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Railroad Worker Injury Law Lawyers In Monroe Michigan

Monroe is a city in the U.S. state of Michigan. The population was 22,076 at the 2000 census. It is the largest city and county seat of Monroe County. The city is bordered on the south by Monroe Charter Township, but both are politically independent. The city is located approximately 14 miles (23 km) north of Toledo, Ohio and 25 miles (40 km) south of Detroit. The United States Census Bureau lists Monroe as the core city in the, which has a total population of 152,949. Monroe itself is officially part of the Detroit-Ann Arbor-Flint CSA, and Monroe is also sometimes unofficially included as a northerly extension of the Toledo Metropolitan Area. Monroe's 2007 population estimate of 21,528 ranks the city as the 50th largest incorporated city in Michigan. Settled as early as 1784, Monroe was platted in 1817 and was named after then-President James Monroe. Today, the city has a strong sense of historic preservationism and is remembered for the Battle of Frenchtown during the War of 1812, as well as being the childhood residence of George Armstrong Custer and other members of his family, including his wife Elizabeth Bacon and brother Boston Custer. The city has numerous historic museums and landmarks. Monroe is also recognized as the home of the La-Z-Boy world headquarters.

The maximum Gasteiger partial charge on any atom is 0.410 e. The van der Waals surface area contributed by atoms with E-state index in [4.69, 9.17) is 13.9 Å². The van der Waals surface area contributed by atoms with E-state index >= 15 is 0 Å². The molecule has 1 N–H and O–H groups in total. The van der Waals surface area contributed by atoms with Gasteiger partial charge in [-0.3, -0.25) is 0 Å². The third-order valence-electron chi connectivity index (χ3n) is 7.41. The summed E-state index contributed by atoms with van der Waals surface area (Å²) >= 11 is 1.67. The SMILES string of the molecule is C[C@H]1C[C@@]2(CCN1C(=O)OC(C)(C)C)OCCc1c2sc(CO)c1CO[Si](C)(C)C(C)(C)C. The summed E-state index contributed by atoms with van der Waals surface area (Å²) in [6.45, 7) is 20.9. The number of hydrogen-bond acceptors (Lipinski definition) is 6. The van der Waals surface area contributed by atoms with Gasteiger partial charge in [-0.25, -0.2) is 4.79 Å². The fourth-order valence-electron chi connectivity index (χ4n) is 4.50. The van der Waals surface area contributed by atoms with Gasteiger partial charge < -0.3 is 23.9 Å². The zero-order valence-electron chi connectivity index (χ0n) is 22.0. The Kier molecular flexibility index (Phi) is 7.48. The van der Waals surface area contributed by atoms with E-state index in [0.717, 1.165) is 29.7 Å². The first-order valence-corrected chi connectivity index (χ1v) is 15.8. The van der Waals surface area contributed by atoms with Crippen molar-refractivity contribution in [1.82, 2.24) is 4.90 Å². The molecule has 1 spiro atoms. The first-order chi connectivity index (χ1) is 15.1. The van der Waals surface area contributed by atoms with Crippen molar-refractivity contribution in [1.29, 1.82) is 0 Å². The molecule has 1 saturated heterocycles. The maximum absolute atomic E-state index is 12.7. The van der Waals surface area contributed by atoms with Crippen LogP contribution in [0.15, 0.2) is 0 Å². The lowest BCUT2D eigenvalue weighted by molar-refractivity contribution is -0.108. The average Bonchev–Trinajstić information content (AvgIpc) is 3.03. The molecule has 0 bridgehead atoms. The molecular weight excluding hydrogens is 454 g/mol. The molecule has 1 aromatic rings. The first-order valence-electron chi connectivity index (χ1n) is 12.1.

What is railroad worker injury law?

Railroad worker injuries are covered under the Federal Employees Liability Act which requires that a railroad maintains their fleet, ensuring that their trains are in good working order and free of defects. If a railroad does not comply with these standards, they may be liable for injuries to their workers. Damages railroad workers may receive include medical treatments, present and future lost wages and mental trauma. An injury on the railway can range from a minor sprain to a spinal injury so severe that it leads to death. Some of the most common injuries that affect railway workers are head trauma, knee injuries, back injuries, neck injuries, carpal tunnel syndrome, brain trauma or spinal cord injuries. The Federal Employees Liability Act protects railroad workers and others as diverse as clerical employees whose day-to-day functions do not directly involve trains or outdoor activity.

Answers to railroad worker injury law issues in Michigan

In certain kinds of cases, lawyers charge what is called a contingency fee. Instead of billing by the hour, the...

Train accident injuries are not limited to catastrophic events such as train collisions. Trains are federally...